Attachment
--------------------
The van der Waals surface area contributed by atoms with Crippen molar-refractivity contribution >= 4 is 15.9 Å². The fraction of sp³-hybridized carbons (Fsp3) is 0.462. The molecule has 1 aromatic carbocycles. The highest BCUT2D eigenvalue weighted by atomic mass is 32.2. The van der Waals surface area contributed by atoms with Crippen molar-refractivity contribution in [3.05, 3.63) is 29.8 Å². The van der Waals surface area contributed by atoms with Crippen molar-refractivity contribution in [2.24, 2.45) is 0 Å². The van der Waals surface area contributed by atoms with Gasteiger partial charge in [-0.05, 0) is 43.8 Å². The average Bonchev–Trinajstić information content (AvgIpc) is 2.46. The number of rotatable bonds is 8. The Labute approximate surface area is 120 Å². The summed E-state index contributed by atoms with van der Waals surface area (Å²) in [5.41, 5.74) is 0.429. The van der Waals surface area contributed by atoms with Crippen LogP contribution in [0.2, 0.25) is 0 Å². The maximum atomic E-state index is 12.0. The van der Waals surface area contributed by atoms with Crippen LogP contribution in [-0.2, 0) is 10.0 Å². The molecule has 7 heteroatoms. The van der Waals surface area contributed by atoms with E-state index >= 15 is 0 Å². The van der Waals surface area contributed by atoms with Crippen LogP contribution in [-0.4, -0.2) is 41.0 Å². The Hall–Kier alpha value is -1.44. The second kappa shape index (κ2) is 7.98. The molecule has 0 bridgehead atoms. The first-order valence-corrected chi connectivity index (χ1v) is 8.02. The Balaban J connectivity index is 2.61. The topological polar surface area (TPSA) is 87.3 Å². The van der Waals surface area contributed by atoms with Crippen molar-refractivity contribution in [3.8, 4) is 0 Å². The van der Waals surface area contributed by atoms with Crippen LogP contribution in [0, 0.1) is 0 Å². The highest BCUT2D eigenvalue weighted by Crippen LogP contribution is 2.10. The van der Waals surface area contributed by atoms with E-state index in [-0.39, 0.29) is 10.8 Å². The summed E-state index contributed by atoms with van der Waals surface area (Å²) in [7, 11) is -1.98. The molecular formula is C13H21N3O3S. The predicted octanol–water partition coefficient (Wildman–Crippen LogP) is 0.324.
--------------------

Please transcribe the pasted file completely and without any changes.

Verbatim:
The van der Waals surface area contributed by atoms with Crippen molar-refractivity contribution >= 4 is 15.9 Å². The fraction of sp³-hybridized carbons (Fsp3) is 0.462. The molecule has 1 aromatic carbocycles. The highest BCUT2D eigenvalue weighted by atomic mass is 32.2. The van der Waals surface area contributed by atoms with Crippen molar-refractivity contribution in [3.05, 3.63) is 29.8 Å². The van der Waals surface area contributed by atoms with Crippen molar-refractivity contribution in [2.24, 2.45) is 0 Å². The van der Waals surface area contributed by atoms with Gasteiger partial charge in [-0.05, 0) is 43.8 Å². The average Bonchev–Trinajstić information content (AvgIpc) is 2.46. The number of rotatable bonds is 8. The Labute approximate surface area is 120 Å². The summed E-state index contributed by atoms with van der Waals surface area (Å²) in [5.41, 5.74) is 0.429. The van der Waals surface area contributed by atoms with Crippen LogP contribution in [0.2, 0.25) is 0 Å². The maximum atomic E-state index is 12.0. The van der Waals surface area contributed by atoms with Crippen LogP contribution in [-0.2, 0) is 10.0 Å². The molecule has 7 heteroatoms. The van der Waals surface area contributed by atoms with E-state index >= 15 is 0 Å². The van der Waals surface area contributed by atoms with Crippen LogP contribution in [-0.4, -0.2) is 41.0 Å². The Hall–Kier alpha value is -1.44. The second kappa shape index (κ2) is 7.98. The molecule has 0 bridgehead atoms. The first-order valence-corrected chi connectivity index (χ1v) is 8.02. The Balaban J connectivity index is 2.61. The topological polar surface area (TPSA) is 87.3 Å². The van der Waals surface area contributed by atoms with Crippen molar-refractivity contribution in [3.8, 4) is 0 Å². The van der Waals surface area contributed by atoms with Crippen LogP contribution in [0, 0.1) is 0 Å². The highest BCUT2D eigenvalue weighted by Crippen LogP contribution is 2.10. The van der Waals surface area contributed by atoms with E-state index in [-0.39, 0.29) is 10.8 Å². The summed E-state index contributed by atoms with van der Waals surface area (Å²) in [7, 11) is -1.98. The molecular formula is C13H21N3O3S. The predicted octanol–water partition coefficient (Wildman–Crippen LogP) is 0.324.